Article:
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Chapter 3 Porous Media Introduction

Here we will discuss the subsurface rock /reservoirs through which the water flows which includ: - Porosity - Permeability and hydraulic conductivity of porous media - Variability of these parameters with respect to location and direction - Measurement of these parameters

All geologic materials have some amount of pore space, or empty space, in them. The term porosity () refers to the fraction of the total volume of a rock or sediment that is pore space. In other words, it is defined as the volume of the voids divided by the total volume, or


Where: Vvoids = volume of the voids [L3] Vtotal = total volume of the sample [L3] Please note the variable n is sometimes used as a variable for porosity. Porosity can also be expressed as a percentage (simply multiply the ratio by 100). Note that porosity is dimensionless. We can also identify a quantity called the Void Ratio (e), which is defined as the volume of voids divided by the volume of solids, or


Where: Vsolids = volume of the solids [L3]

Geologic materials are never completely dry; there is always some volume of water in them. We can think about geologic materials as composed of multiple phases a solid phase, a water phase, and a gas phase (Figure 3-1). In turn, the solid phase can be further divided into its individual mineral phases (Figure 3-2).

Figure 3-1. Porosity in a rock ( Uliana, 2001, 2012).

Figure 3-2. Moisture content (by volume) ( Uliana, 2001, 2012).

Each of the mineral phases in a rock or sediment sample has a volume and mass associated with it. Every fluid and every mineral has a density associated with it.

Density has units of [ML-3] and is defined as the ratio of an object's mass to its volume. We can express it mathematically as:


Often, we use the symbol (rho) for density. Table 3-1 lists densities of some common substances.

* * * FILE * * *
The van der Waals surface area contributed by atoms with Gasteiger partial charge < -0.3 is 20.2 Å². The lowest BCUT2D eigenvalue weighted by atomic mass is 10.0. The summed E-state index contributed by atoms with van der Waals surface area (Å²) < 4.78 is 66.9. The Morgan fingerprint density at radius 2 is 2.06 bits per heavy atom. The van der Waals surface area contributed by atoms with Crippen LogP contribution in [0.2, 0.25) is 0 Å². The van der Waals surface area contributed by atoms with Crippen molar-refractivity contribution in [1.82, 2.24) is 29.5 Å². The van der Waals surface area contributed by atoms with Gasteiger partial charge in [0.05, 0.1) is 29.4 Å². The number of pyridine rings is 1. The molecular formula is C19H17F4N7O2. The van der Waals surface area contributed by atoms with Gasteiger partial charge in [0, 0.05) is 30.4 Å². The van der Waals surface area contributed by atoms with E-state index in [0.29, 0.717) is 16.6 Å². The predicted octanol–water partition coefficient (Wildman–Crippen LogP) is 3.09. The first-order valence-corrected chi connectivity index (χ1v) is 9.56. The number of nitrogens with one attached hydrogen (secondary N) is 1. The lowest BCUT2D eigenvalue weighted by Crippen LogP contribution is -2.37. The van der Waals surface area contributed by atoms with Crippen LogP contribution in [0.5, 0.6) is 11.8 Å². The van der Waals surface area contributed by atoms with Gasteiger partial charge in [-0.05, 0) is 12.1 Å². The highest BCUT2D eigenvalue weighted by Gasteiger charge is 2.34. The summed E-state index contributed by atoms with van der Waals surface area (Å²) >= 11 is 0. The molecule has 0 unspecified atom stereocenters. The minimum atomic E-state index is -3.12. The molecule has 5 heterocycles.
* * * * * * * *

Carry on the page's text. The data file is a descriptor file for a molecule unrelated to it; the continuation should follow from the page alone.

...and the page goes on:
Air Water Quartz Aluminum Iron Gold 2.70 7.86 19.3 0.0012 1.0 2.65

Table 3-1. Densities of some common substances in g/cm3 at room

Density is not a constant; it varies with temperature (generally higher temp = lower density; lower temp = higher density) and pressure (higher pressure = higher density; lower pressure = lower density). Therefore, when density is reported, it is usually accompanied by a temperature and a pressure. If no temperature or pressure is given, it is usually implied that the density value is at standard temperature and pressure (STP), which is 25C and 1 atmosphere. The density of water behaves differently than most other substances. As liquid water cools, the density increases as expected. However, when water hits about 4C, it reaches maximum density (1.000 g/cm 3), then as it cools further, the density goes down. That is why ice floats on water (whereas the solid form of most other substances would be denser than the liquid form and would therefore sink.) We can also express density as the unit weight of a substance, where unit weight is equal to the density of a substance times gravitational acceleration (9.8 m/s 2). Unit weight is simply a way of expressing density in terms of weights that we